While the present act has been in force since 1918, I do not know whether many members or people outside this house know what difficulties there were in the civil service before that act was put upon the statute book.
I have here an address on the Problem of an Efficient Civil Service, which was delivered by the Right Hon. Sir Robert Laird Borden on May 26, 1931, to the Canadian Historical Association. Discussing the question of dismissals when a new party gets into power, Sir Robert Borden said:
There began to spread abroad the realization that wholesale dismissals followed by appointments based largely on party service were a serious detriment to the public interest. But this spirit was of comparatively slow development-
These are the words to which I particularly direct attention:
-and I doubt whether any administration, other than one founded on the cooperation of both political parties, could have secured the enactment of the Civil Service Act of 1918.
With that I wholly agree. At that time the act could have been passed only by such a government. From that day to this the Civil Service Act has remained on the statute book until it has become really worth while.
On the question of patronage, with which members are so familiar, Sir Robert Borden on page 4 of his address points out what I think is common knowledge to everybody in this dominion, and it is the basis upon which I form the conclusion that these post office positions should be retained within the jurisdiction of the civil service commission. Sir Robert Borden said:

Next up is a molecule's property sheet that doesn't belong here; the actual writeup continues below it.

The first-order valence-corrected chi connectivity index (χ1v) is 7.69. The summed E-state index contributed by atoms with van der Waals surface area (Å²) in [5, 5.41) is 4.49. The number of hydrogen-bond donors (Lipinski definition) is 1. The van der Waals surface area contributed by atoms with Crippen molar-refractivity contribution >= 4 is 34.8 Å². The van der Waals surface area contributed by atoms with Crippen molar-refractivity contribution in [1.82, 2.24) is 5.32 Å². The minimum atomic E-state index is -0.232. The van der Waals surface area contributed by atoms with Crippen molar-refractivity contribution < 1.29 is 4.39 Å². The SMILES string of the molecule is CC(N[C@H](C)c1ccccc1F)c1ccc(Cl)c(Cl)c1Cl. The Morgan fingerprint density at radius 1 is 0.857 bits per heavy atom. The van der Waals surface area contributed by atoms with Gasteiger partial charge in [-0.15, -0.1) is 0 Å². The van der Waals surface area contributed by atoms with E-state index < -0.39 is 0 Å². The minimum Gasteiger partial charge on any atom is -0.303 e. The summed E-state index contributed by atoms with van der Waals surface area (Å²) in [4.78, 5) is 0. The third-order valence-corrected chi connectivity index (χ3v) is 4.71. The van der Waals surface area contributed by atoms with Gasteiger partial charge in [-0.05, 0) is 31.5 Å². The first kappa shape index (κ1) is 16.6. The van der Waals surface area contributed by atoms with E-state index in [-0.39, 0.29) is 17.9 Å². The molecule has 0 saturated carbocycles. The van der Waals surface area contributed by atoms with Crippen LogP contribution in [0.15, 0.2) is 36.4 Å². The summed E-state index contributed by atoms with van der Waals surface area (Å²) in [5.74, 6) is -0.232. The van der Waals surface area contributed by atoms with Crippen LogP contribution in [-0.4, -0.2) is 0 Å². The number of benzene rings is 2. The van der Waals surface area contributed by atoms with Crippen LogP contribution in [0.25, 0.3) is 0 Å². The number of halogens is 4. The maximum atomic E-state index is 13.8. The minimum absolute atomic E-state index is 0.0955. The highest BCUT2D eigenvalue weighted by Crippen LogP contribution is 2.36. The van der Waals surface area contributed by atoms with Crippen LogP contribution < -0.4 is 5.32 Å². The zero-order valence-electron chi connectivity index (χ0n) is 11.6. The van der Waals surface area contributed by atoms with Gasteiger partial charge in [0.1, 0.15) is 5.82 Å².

This system was supposed to function in the interests of the member or the defeated candidate, but in truth it frequently operated to his disadvantage. Perhaps twenty supporters would seek a certain appointment and, although he might endeavour to throw the onus upon his patronage committee, yet he was held responsible. Thus, instead of twenty strong and active supporters he found himself confronted with the loss of the active political services of the officer whose appointment he had recommended while nineteen disappointed office-seekers would fail actively to support, if they did not actively or passively oppose, his interests during the next electoral contest.